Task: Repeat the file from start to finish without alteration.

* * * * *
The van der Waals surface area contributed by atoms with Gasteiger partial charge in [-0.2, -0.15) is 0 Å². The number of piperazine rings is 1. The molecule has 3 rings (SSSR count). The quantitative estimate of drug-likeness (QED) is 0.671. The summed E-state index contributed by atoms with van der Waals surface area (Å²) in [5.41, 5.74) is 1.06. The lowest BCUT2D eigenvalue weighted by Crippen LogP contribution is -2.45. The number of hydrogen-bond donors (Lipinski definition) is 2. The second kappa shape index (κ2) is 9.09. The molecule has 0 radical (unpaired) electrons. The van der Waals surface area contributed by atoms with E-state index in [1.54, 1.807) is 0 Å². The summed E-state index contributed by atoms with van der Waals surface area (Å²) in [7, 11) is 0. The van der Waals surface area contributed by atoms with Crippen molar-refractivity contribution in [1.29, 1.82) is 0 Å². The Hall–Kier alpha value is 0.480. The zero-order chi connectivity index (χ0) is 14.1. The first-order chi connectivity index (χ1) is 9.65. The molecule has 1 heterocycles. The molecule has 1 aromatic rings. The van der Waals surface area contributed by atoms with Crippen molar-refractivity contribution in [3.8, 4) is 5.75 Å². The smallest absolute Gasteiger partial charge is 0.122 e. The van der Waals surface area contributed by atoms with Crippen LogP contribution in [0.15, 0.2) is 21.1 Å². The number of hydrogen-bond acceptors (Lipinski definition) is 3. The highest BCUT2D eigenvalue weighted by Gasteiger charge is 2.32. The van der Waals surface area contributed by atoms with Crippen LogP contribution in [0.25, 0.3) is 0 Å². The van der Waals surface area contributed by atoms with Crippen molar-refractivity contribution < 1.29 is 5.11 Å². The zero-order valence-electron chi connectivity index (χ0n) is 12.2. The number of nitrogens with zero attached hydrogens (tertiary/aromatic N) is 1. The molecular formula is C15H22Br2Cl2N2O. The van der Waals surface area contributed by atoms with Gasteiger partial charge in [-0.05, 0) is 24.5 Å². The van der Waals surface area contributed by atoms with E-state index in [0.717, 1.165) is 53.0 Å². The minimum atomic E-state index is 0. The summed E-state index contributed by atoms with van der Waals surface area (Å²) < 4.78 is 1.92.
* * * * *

The van der Waals surface area contributed by atoms with Gasteiger partial charge in [-0.2, -0.15) is 0 Å². The number of piperazine rings is 1. The molecule has 3 rings (SSSR count). The quantitative estimate of drug-likeness (QED) is 0.671. The summed E-state index contributed by atoms with van der Waals surface area (Å²) in [5.41, 5.74) is 1.06. The lowest BCUT2D eigenvalue weighted by Crippen LogP contribution is -2.45. The number of hydrogen-bond donors (Lipinski definition) is 2. The second kappa shape index (κ2) is 9.09. The molecule has 0 radical (unpaired) electrons. The van der Waals surface area contributed by atoms with E-state index in [1.54, 1.807) is 0 Å². The summed E-state index contributed by atoms with van der Waals surface area (Å²) in [7, 11) is 0. The van der Waals surface area contributed by atoms with Crippen molar-refractivity contribution in [1.29, 1.82) is 0 Å². The Hall–Kier alpha value is 0.480. The zero-order chi connectivity index (χ0) is 14.1. The first-order chi connectivity index (χ1) is 9.65. The molecule has 1 heterocycles. The molecule has 1 aromatic rings. The van der Waals surface area contributed by atoms with Crippen molar-refractivity contribution in [3.8, 4) is 5.75 Å². The smallest absolute Gasteiger partial charge is 0.122 e. The van der Waals surface area contributed by atoms with Crippen LogP contribution in [0.15, 0.2) is 21.1 Å². The number of hydrogen-bond acceptors (Lipinski definition) is 3. The highest BCUT2D eigenvalue weighted by Gasteiger charge is 2.32. The van der Waals surface area contributed by atoms with Crippen LogP contribution in [0.25, 0.3) is 0 Å². The van der Waals surface area contributed by atoms with Crippen molar-refractivity contribution < 1.29 is 5.11 Å². The zero-order valence-electron chi connectivity index (χ0n) is 12.2. The number of nitrogens with zero attached hydrogens (tertiary/aromatic N) is 1. The molecular formula is C15H22Br2Cl2N2O. The van der Waals surface area contributed by atoms with Gasteiger partial charge in [-0.05, 0) is 24.5 Å². The van der Waals surface area contributed by atoms with E-state index in [0.717, 1.165) is 53.0 Å². The minimum atomic E-state index is 0. The summed E-state index contributed by atoms with van der Waals surface area (Å²) < 4.78 is 1.92.